February 2, 1994
Ms. Naomi H. Truman
Dear Ms. Truman:
This is in response to your request for an advisory opinion concerning whether a retirement plan established by the Housing Authority of the Birmingham District ("HABD") is a "governmental plan" within the meaning of section 3(32) of the Employee Retirement Income Security Act of 1974 ("ERISA").
You represent that HABD adopted the Housing Authority of the Birmingham District Money Purchase Pension Plan ("Plan") effective January 1, 1986. HABD is the Plan Administrator and the HABD Board of Commissioners is the Plan Trustee. The Plan is funded by employer contributions and mandatory employee contribu- tions and covers only employees of HABD, who are treated as public employees under the Federal Insurance Contributions Act, Federal Unemployment Tax Act, and the laws of the State of Alabama. The assets of the Plan are invested in group annuity contracts.
Section 4(b)(1) of ERISA excludes governmental plans from coverage by Title I of ERISA. Section 3(32) of ERISA defines the term "governmental plan" to include "...a plan established or maintained for its employees by the Government of the United States, by the government of any State or political subdivision thereof, or by any agency or instrumentality of any of the foregoing."
According to the information provided, the Plan was established and is maintained by HABD for its employees. It will be considered a governmental plan only if HABD is an agency or instrumentality of the Government of the United States or the Government of the State of Alabama or a political subdivision thereof, within the meaning of section 3(32). The terms "agency" and "instrumentality" are not defined in ERISA; nor are there any regulations under ERISA that interpret those terms. The specific facts and circumstances of the relationship between the
particular entity and the government must be examined to determine whether the entity is an "agency or instrumentality" as required in section 3(32).
Your submission contains the following additional facts and representations. HABD was created in 1935 as a housing authority pursuant to the Housing Authorities Law, Act No. 56, Alabama Acts of 1935. Ala. Code sections 24-1-20 to -45 (1975). That law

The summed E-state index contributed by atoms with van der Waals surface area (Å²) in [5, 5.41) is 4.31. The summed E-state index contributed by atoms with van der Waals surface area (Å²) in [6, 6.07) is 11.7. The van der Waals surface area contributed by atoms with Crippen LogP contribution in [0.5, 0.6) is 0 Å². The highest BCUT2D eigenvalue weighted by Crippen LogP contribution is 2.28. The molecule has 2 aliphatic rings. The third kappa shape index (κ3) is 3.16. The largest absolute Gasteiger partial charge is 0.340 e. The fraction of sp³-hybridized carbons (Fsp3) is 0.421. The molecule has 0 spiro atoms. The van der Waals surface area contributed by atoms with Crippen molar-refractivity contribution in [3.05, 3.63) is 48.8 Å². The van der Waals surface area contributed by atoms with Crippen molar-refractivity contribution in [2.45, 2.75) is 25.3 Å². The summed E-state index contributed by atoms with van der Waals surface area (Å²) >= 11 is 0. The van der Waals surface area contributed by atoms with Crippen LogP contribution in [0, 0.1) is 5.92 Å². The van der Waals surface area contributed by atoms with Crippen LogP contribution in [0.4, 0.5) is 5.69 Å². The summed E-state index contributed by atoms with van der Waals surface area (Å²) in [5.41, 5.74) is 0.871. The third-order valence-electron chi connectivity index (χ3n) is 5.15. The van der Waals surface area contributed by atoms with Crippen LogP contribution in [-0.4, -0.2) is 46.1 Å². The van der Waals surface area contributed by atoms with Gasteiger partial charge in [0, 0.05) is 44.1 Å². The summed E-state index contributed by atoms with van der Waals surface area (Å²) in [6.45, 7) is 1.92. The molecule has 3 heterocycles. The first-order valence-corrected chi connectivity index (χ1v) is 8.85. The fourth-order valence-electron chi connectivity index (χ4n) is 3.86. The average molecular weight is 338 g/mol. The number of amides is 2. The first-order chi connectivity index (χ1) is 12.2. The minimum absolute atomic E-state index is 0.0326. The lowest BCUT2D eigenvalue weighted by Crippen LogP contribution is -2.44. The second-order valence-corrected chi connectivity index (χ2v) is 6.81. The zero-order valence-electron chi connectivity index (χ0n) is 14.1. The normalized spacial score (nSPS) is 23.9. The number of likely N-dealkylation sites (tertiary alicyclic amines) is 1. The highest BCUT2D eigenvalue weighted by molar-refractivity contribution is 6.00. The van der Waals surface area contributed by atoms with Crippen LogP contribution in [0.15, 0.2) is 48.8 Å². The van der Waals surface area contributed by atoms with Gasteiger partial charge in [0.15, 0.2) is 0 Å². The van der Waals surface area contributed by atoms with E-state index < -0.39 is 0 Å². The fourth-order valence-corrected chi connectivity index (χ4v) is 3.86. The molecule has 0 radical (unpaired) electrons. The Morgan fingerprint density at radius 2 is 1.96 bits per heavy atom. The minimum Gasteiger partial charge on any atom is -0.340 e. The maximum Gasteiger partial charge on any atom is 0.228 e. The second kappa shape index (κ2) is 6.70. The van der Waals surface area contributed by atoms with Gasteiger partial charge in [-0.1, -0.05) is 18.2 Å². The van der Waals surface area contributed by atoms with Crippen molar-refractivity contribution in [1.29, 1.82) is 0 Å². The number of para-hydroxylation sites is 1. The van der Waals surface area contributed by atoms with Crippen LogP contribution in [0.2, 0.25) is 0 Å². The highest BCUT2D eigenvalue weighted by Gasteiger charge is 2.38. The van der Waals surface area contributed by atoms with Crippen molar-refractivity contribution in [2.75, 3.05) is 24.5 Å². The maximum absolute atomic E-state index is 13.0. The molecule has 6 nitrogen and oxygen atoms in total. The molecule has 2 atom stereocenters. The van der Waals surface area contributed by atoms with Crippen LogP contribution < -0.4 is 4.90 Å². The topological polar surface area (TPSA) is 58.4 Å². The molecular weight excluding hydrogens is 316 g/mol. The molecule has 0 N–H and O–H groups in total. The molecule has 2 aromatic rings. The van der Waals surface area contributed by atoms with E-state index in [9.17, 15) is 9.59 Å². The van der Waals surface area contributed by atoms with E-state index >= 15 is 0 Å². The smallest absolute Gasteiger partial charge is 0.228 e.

defines a "housing authority" as "[a] public body organized as a body corporate and politic in accordance with the provisions of this article for the purposes, with the powers and subject to the restrictions set forth." Ala. Code subsection 24-1-22(1) (1975).1
HABD is governed by a five member Board of Commissioners. Each commissioner serves a five year term of office and is appointed by a majority vote of the City Council of the City of Birmingham.2 The commissioners serve without compensation, except reimbursement for expenses incurred, and are immune from civil liability in the State of Alabama for acts or omissions within the scope of their official duties.
Alabama Code section 24-1-21 provides that the purpose of the Housing Authorities Law is to make unsafe, unsanitary or congested dwellings into acceptable housing for the public. HABD has the power, inter alia, "[t]o investigate into living, dwelling and housing conditions and into the means and methods of improving such conditions,...[t]o act as agent for the federal
government in connection with the acquisition, construction, operation or management of a housing project,...[t]o conduct examinations and investigations and to hear testimony and take proof under oath", and "[t]o issue subpoenas ...". Ala. Code subsections 24-1-27(1), (8), (27), and (28) (1975). Alabama Code section 24-1-28 provides that HABD shall have the right to
acquire by eminent domain any property, real or personal, that it may deem necessary to carry out the purposes of the Housing Authorities Law. Property acquired by HABD is public property, exempt from levy under the laws of the State of Alabama.
You represent that approximately seventy-five percent (75%) of HABD's revenue is derived directly from federal tax funds
through the United States Department of Housing and Urban Development ("HUD") Section 8 programs.3 In connection with such funding, you represent that all aspects of HABD's financial status are regulated and monitored by HUD. HUD provides funding and approves or disapproves, through the HABD budget for each fiscal year, the amount and manner of HABD's spending. Any changes in the budget, such as added job positions or certain HABD purchases, are subject to HUD approval. HUD also prescribes, through regulations, handbooks, and the Section 8